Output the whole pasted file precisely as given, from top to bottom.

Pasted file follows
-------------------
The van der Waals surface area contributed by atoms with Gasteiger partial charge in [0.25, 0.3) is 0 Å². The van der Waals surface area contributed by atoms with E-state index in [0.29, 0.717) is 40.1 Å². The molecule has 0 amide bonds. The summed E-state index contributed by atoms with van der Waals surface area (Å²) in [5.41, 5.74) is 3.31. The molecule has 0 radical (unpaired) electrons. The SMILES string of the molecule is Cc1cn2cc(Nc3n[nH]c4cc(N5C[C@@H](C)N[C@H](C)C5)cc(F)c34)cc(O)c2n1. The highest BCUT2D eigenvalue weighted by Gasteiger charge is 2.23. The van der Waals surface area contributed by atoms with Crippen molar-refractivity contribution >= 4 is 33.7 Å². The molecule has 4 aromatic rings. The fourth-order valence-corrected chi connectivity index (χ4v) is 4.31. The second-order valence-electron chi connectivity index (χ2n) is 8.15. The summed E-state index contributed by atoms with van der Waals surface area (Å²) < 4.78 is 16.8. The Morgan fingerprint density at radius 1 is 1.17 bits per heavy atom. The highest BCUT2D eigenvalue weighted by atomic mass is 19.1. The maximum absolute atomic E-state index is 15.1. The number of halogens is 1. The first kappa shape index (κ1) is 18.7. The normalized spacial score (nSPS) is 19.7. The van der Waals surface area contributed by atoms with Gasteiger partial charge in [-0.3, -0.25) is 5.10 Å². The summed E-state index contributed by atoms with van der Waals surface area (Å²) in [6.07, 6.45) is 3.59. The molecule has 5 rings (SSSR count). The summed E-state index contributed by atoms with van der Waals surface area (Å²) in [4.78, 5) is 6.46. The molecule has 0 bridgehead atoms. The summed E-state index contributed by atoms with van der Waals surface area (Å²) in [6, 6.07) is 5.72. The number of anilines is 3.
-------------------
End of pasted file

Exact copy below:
The van der Waals surface area contributed by atoms with Gasteiger partial charge in [0.25, 0.3) is 0 Å². The van der Waals surface area contributed by atoms with E-state index in [0.29, 0.717) is 40.1 Å². The molecule has 0 amide bonds. The summed E-state index contributed by atoms with van der Waals surface area (Å²) in [5.41, 5.74) is 3.31. The molecule has 0 radical (unpaired) electrons. The SMILES string of the molecule is Cc1cn2cc(Nc3n[nH]c4cc(N5C[C@@H](C)N[C@H](C)C5)cc(F)c34)cc(O)c2n1. The highest BCUT2D eigenvalue weighted by Gasteiger charge is 2.23. The van der Waals surface area contributed by atoms with Crippen molar-refractivity contribution >= 4 is 33.7 Å². The molecule has 4 aromatic rings. The fourth-order valence-corrected chi connectivity index (χ4v) is 4.31. The second-order valence-electron chi connectivity index (χ2n) is 8.15. The summed E-state index contributed by atoms with van der Waals surface area (Å²) < 4.78 is 16.8. The Morgan fingerprint density at radius 1 is 1.17 bits per heavy atom. The highest BCUT2D eigenvalue weighted by atomic mass is 19.1. The maximum absolute atomic E-state index is 15.1. The number of halogens is 1. The first kappa shape index (κ1) is 18.7. The normalized spacial score (nSPS) is 19.7. The van der Waals surface area contributed by atoms with Gasteiger partial charge in [-0.3, -0.25) is 5.10 Å². The summed E-state index contributed by atoms with van der Waals surface area (Å²) in [6.07, 6.45) is 3.59. The molecule has 5 rings (SSSR count). The summed E-state index contributed by atoms with van der Waals surface area (Å²) in [4.78, 5) is 6.46. The molecule has 0 bridgehead atoms. The summed E-state index contributed by atoms with van der Waals surface area (Å²) in [6, 6.07) is 5.72. The number of anilines is 3.